Joseph F. Healey, reviewing Diversity and Its Discontents in the Journal of American Ethnic History, wondered if traditional U.S. values have been "swamped by diversity and moral relativism," and whether U.S. society is in peril of disintegrating at the dawn of the twenty-first century. With Diversity and Its Discontents, "Neil Smelser and Jeffrey Alexander have edited a collection of original essays that addresses these questions thoughtfully and provocatively," Healey wrote.

In an overview essay summarizing the numerous issues surrounding diversity and unity in the United States, "Smelser and Alexander argue that the legitimacy of American core values is under attack as never before," Healey observed. Even as the political right asserts that America has lost its traditional values, the political left "agrees with this assessment but celebrates the demise of the oppressive and narrow moral codes of the past," Healey noted. But Smelser and Alexander still feel as though "a broad common culture and consensus on values remains."

The scholars contributing to the book further expand on Smelser and Alexander's views, covering topics such as assimilation experiences of immigrants, new forms and adaptions to diversity in U.S. society, and global perspectives on diversity and related issues.

"This volume is an important contribution to the current discourse on diversity," Healey remarked. "It presents social science at its best: fact-based, careful, and critical scholarship aimed at some of the most significant problems of modern life."

In Real Civil Societies: Dilemmas of Institutionalization, Social Forces reviewer Thomas Janoski noted that "Alexander asks the right questions about civil society: What are the problems in establishing and maintaining civil societies as they actually exist?" The volume, edited by Alexander, addresses topics such as uncivil hierarchies that constrain civil society; dichotomies of motives, social relationships, and institutions; and the many-faceted bases of civil society. Although Janoski remarked that he did not believe the book offers "reasonable theoretical answers" to Alexander's questions on civil society, "Nonetheless, this shorter step of examining civil society as a complex variable in different societies is clearly going in the right direction toward 'real' theorizing about civil society."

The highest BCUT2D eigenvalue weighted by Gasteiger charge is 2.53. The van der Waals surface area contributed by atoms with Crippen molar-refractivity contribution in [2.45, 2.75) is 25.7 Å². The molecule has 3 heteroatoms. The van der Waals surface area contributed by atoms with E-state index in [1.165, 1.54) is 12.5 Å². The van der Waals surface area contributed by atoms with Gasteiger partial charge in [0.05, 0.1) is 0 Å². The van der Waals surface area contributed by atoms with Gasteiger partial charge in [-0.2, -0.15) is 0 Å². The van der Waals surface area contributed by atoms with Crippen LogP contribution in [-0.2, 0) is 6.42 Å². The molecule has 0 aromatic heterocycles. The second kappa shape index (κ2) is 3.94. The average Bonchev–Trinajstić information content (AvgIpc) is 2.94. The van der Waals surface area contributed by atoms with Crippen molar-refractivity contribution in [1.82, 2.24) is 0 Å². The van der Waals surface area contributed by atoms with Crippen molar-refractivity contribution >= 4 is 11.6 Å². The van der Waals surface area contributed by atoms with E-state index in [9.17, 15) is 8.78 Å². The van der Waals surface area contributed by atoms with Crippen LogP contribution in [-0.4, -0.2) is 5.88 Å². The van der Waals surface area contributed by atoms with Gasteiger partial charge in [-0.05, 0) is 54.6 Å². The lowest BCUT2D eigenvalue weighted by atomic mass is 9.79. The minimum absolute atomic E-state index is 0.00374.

Fin de Siecle Social Theory: Relativism, Reduction, and the Problem of Reason is Alexander's "response to recent development in sociological (and social) theorizing," wrote Michele Lamont in American Journal of Sociology. "In this book, the author tackles everything 'post' and improved (including things modern, 'anti,' and 'neo')." At least half of the book is taken up by Alexander's detailed critique on the work of Pierre Bourdieu. "This is true, genuine, feisty, polemical Alexander, and he takes no prisoners," Lamont observed. "Put very simply," wrote Derek Layder in Sociology, "Alexander attacks Bourdieu for producing a failed synthesis which does not recover the actor or the meaningful nature of her world because it does not successfully shake off the influence of the schools of thought from which Bourdieu sought to extricate himself. Thus, Alexander argues that Bourdieu's synthesis is marred by residual imprints of behaviorism, structuralism, and orthodox Marxism." Lamont identified a number of weaknesses in Alexander's critique of Bourdieu, including the fact that Alexander "does not pay sufficient heed to available theoretical critiques and should have been more specific concerning the originality (and limits) of his contribution." However, Lamont concluded that "Alexander's essay can be an important stimulus because, just as Bourdieu's writings have done for so many readers over the past 20 years, it helps fore-ground questions that have remained muted and unseen to this day."

The purpose of Differentiation Theory and Social Change: Comparative and Historical Perspectives, edited by Alexander and Paul Colomy, is "to restore differentiation theory to the high position on the sociological agenda which it enjoyed in the late 1950s and early 1960s," explained Roland Robertson in Sociology. Topics covered by contributors to the book include political differentiation in post-Civil War United States, differentiation of the solidary public, and social constitutionalism. Alexander himself "outlines a general theory of the mass news media in society and also provides a stimulating discussion of the relative autonomy of ethnic solidarity which is particularly relevant to the contemporary debate about polyethnicity and multiculturalism."